Benjamin O. Davis Jr.

Color photograph of African American in military uniform standing in front of a plane.
Benjamin O. Davis, Jr. during World War Two

National Air and Space Museum, Smithsonian Institution

Quick Facts
Buffalo Soldier and Tuskegee Airman
Place of Birth:
Washington, D.C.
Date of Birth:
December 18, 1912
Place of Death:
Washington, D.C.
Date of Death:
July 4, 2022
Place of Burial:
Arlington, Virginia
Cemetery Name:
Arlington National Cemetery

Benjamin Oliver Davis, Jr., was born on December 18, 1912, in Washington, D.C. He was the second of Benjamin O. Davis, Sr., and Elnora Dickerson Davis’s three children. Davis, Sr., was a U.S. Army officer and became the first African American to earn the rank of brigadier general in the U.S. Army. Elnora Davis died in 1916 from complications of childbirth.

Davis, Jr., and his family lived in Washington, D.C. while his father was deployed in the Philippines starting in 1917. The family was reunited in 1920 when Davis, Sr., was stationed at Tuskegee Institute in Alabama where he taught military science and tactics, precursor to the modern-day ROTC. They then moved to Cleveland, Ohio, in 1924, when the senior Davis was assigned as an instructor to a federalized Ohio National Guard unit. Davis, Jr., graduated from Cleveland’s Central High School in 1929. He attended Western Reserve University and the University of Chicago before entering West Point in 1932.

Like the African American cadets before him, Davis, Jr. suffered from the racism that prevailed at the academy. White cadets excluded him from activities because of his race. He lived by himself and ate his meals in silence since no white cadets would talk to him. Nevertheless, he persevered and graduated from West Point in 1936 in the top 20 percent of his class (Class Placement 33). He was the fourth African American to graduate from the academy. Reflecting on his time at West Point, Davis, Jr., said “It was designed to make me buckle, but I refused to buckle. They didn’t understand that I was going to stay there, and I was going to graduate. I was not missing anything by not associating with them. They were missing a great deal by not knowing me.” 

Although Davis, Jr. wanted to be an Army aviator, there were no all-Black aviation units at that time, so he was assigned to the Twenty-fourth Infantry at Fort Benning Georgia. In that era, African Americans were restricted to serving in the four all-Black regiments that were known as the Buffalo Soldiers. During that time, he led a company of soldiers and attended infantry school.

In June 1938, Davis, Jr., was assigned to Tuskegee Institute as professor of military science and tactics, the position his father held 18 years earlier. He served at Tuskegee until February 1941 when his father, then a brigadier general, transferred him to his staff at Fort Riley as part of the 4th Cavalry Brigade that encompassed the 9th and 10th Cavalry regiments.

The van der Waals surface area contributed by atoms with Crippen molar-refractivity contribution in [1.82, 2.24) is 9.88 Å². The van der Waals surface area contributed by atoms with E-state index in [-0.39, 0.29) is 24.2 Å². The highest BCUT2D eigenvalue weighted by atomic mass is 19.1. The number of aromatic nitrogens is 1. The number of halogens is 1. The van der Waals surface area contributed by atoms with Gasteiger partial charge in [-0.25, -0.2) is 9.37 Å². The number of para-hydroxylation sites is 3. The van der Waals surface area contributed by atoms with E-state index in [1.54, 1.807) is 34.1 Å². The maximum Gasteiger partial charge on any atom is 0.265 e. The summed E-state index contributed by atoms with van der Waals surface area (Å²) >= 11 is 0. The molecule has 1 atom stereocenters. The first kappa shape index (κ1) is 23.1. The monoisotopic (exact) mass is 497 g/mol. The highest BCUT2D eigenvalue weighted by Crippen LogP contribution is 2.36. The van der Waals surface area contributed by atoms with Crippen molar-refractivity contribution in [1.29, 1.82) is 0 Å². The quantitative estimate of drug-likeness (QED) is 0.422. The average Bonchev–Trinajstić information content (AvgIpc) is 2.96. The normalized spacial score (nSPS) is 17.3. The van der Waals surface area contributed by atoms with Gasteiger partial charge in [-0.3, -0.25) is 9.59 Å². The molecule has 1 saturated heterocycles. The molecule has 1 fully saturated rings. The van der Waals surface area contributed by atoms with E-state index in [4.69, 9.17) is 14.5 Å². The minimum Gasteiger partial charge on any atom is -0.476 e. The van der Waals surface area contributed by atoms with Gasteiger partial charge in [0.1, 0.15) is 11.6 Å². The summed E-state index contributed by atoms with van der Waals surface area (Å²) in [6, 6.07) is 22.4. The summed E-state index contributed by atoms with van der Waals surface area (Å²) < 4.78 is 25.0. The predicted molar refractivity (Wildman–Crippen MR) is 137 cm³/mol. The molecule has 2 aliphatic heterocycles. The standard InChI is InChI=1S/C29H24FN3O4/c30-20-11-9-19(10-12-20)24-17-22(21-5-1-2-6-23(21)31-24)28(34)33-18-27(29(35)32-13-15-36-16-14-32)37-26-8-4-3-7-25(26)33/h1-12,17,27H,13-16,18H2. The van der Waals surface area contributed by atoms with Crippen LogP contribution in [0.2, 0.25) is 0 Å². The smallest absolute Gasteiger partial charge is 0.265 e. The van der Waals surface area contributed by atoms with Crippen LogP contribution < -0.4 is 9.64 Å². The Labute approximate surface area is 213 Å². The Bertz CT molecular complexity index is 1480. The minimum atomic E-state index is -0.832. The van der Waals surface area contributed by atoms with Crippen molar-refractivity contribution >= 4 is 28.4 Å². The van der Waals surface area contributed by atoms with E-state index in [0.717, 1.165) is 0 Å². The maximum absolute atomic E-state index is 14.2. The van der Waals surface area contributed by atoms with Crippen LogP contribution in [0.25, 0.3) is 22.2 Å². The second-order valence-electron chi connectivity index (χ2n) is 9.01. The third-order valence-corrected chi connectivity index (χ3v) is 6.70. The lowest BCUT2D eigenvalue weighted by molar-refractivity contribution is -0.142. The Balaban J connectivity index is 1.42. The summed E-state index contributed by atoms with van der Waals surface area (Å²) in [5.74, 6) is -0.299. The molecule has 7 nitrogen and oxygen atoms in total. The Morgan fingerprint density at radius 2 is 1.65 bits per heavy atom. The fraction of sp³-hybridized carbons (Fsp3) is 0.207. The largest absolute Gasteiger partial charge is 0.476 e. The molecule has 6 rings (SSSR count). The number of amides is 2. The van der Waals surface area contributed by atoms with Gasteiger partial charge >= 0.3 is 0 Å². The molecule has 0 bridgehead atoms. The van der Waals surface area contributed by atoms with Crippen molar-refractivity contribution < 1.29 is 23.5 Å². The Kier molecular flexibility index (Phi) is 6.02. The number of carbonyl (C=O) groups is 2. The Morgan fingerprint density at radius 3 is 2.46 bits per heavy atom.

Davis, Jr.’s assignment as his father’s aide at Fort Riley lasted only four months. General Davis, Sr., received a letter from the Chief of the Air Corps requesting that his son should transfer to the Tuskegee Army Airfield for pilot training. Davis, Sr., quickly approved the transfer.

Davis. Jr., now an Army captain, accepted the position; he began ground training at Tuskegee Institute in July 1941. He, along with 12 other aviation cadets, comprised the first class that would later be known as the Tuskegee Airmen. In March 1942, Davis, Jr., graduated and earned his wings. In May, he was promoted to lieutenant colonel and transferred to the Army Air Corps as part of the expansion and mobilization effort after the United States entered World War II. 

In August 1942, Davis, Jr., was made the commander of the 99th Fighter Squadron at Tuskegee Army Airfield. He and his men continued to train in Tuskegee until March 1943 when they received word that they were officially being deployed in April.

The 99th Squadron made its way to Camp Shanks, New York, to await passage aboard the SS Mariposa. They left the docks in Brooklyn, New York, on April 15, sailing to North Africa. Operating out of Tunisia, the 99th first saw combat on June 2, during Operation Corkscrew, in which they targeted enemy positions on the German-held Italian island of Pantelleria in a successful dive-bombing raid. 

Davis, Jr., returned to the United States in the fall of that year to take command of the 332nd Fighter Group. While in Washington, he successfully defended the 99th Squadron in the halls of the Pentagon against accusations of incompetence and calls for its dissolution. He and the 332nd then deployed to Italy two months later.

The 332nd Fighter Group, stationed at Ramitelli Airfield, consisted of four fighter squadrons. The fighter group earned the nickname “Red Tails” because of the distinctive markings on their planes. It amassed an impressive record of protecting bombers on missions deep inside Germany. It was awarded the Distinguished Unit Citation for its mission on March 24, 1945, when they protected bombers on their way to Berlin.

After the war, Davis, Jr., assumed command of the 477th Composite Group at Godman Field, Kentucky. He held progressively higher commands throughout his career, eventually attaining the rank of lieutenant general before retiring from the U.S. Air Force on February 1, 1970.

General Benjamin O. Davis, Jr., was promoted to four-star general by President Bill Clinton on December 9, 1998. He died on July 4, 2002, at the age of 89. He was buried at Arlington National Cemetery Section 2, Grave E-311-RH.

Charles Young Buffalo Soldiers National Monument

Last updated: July 26, 2022